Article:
"Le Carré at his best"
Brilliant and cynical beyond measure. Le Carré's reading is a bit hesitant at the beginning, I thought, but once he got into the story he is brilliant. He's particularly good because he created the characters so he really knows how he wants them to sound. The story is pure Le Carré, and digs deep into some of our greatest fears of government and its links with the United States and with business. And of course basically, like a lot of Le Carré's books, the story is about personal betrayal and loyalty. The story unfolds very slowly and if you like high drama this is not for you. But if you worry about how the government spends its money and whether Britain is involved in extraordinary rendition and its consequences for our consciences this is the book for you.
"He has still got it"
Many people will favour John Le Carre's earlier cold war spy novels, especially the matchless Smiley stories. But Le Carre's war-on-terror works replace dignified despair with searing fury at the intermingling of corporate agendas and political corruption.
I found this more satisfying than the last couple of books. It is pacy and with a series of realistic but typically decent protagonists doing their best to uphold a romantic view of "what is right" amidst messy, sordid complexity. The ending is perhaps predictable given the stance that the author takes so consistently, but is, as always, free of schmaltz or unbelievable twists.
Le Carre himself reads it with polish and verve; his voice rich and full.
A typically satisfying, absorbing tale from one of our very finest writers.
"The Spymaster Speaks"
Have really enjoyed this book especially as John Le Carre narrated it. I will agree with other reviews though about the end it does feel like there is an epilogue to come (I do hope so)
I have become quite attached to the characters throughout and want to know more about them.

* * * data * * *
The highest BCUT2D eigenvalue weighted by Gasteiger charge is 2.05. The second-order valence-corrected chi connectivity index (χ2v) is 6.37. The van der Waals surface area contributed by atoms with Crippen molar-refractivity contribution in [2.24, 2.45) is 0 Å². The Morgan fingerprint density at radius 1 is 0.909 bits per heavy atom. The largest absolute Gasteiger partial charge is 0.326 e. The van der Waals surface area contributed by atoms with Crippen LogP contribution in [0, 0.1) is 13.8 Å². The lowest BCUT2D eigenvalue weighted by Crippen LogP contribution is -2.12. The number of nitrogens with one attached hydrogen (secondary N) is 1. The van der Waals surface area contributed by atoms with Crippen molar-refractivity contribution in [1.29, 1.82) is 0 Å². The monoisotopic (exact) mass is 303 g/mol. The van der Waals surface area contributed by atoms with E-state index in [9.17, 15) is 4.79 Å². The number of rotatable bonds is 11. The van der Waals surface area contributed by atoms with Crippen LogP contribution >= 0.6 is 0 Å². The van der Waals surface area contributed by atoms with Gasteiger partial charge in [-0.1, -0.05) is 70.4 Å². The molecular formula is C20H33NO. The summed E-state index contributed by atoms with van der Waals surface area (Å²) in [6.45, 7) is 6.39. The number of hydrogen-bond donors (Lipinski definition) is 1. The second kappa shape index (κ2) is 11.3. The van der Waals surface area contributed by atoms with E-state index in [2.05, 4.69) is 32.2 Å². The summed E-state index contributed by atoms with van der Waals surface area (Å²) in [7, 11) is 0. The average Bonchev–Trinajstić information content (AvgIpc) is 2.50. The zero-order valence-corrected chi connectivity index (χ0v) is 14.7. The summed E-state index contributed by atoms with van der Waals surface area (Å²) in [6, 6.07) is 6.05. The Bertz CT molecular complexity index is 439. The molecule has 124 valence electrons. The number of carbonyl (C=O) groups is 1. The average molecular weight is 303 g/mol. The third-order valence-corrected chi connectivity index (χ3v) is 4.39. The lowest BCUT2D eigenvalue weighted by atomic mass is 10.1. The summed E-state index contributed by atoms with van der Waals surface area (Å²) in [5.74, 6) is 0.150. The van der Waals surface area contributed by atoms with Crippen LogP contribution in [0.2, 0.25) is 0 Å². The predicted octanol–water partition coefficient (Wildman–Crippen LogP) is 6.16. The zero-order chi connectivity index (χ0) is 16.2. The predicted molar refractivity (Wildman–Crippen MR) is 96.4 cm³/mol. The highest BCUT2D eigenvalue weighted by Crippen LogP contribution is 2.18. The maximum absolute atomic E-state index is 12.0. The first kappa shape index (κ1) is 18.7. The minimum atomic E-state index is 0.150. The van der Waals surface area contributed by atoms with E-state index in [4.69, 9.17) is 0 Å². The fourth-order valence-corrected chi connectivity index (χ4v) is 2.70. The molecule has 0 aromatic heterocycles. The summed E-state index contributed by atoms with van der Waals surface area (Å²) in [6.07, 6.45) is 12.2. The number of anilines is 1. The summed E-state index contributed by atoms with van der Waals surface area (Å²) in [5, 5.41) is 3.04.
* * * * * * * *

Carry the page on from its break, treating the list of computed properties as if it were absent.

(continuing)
This is well worth a listen it is warm and comfortable, With a nice familiar feel to it but not repetitive
Loved listening to this audio book,would like to recommend to my family and friends t..
"Slightly too straightforward for le Carré?"
From most authors this would rank as a 5 star read, but le Carré is better than that. We're told it's a return to form, and it certainly is a very good book. My only real problem is that it is rather straight forward. It doesn't take too much to see how the plot will unfold from about half way in. We're missing those great analytical views that made his Smiley books so great, or the interplay of motives, and wheels within wheels that made the Night Manager so enthralling.
Sorry to the great man but while good this isn't his best.
"One angry old Tory tries to tell the truth"
Out of place and out of time about sums it up. All the old certainties are warped as private enterprise asserts it's unprincipled strength in a world whose previous values are challenged. Espionage isn't what it used to be and who knows where the truth lies? Drops off a bit towards the end but nonetheless gripping tale of what but truth and lies. Well worth the effort.
"Slow burn but really, really worth the wait!"
I am a great lover of John Le Carre novels and therefore I grabbed this new release immediately it was offered to audible members. What excellent value. Particularly as I think John Le Carre is great to listen to - this medium seeming more able to cope with the complex story lines than the written word or film adaptations. Truth is I did nevertheless struggle with A Delicate Truth to begin with - indeed I did consider abandoning the exercise altogether (something I very rarely do). Thank goodness I didn't - because this is a great tale with characters that you will really care about.I can't tell you any more about the plot without giving away the ending - but I can tell you that you get much closer to the characters than you usually do in a Le Carre story. I just loved them.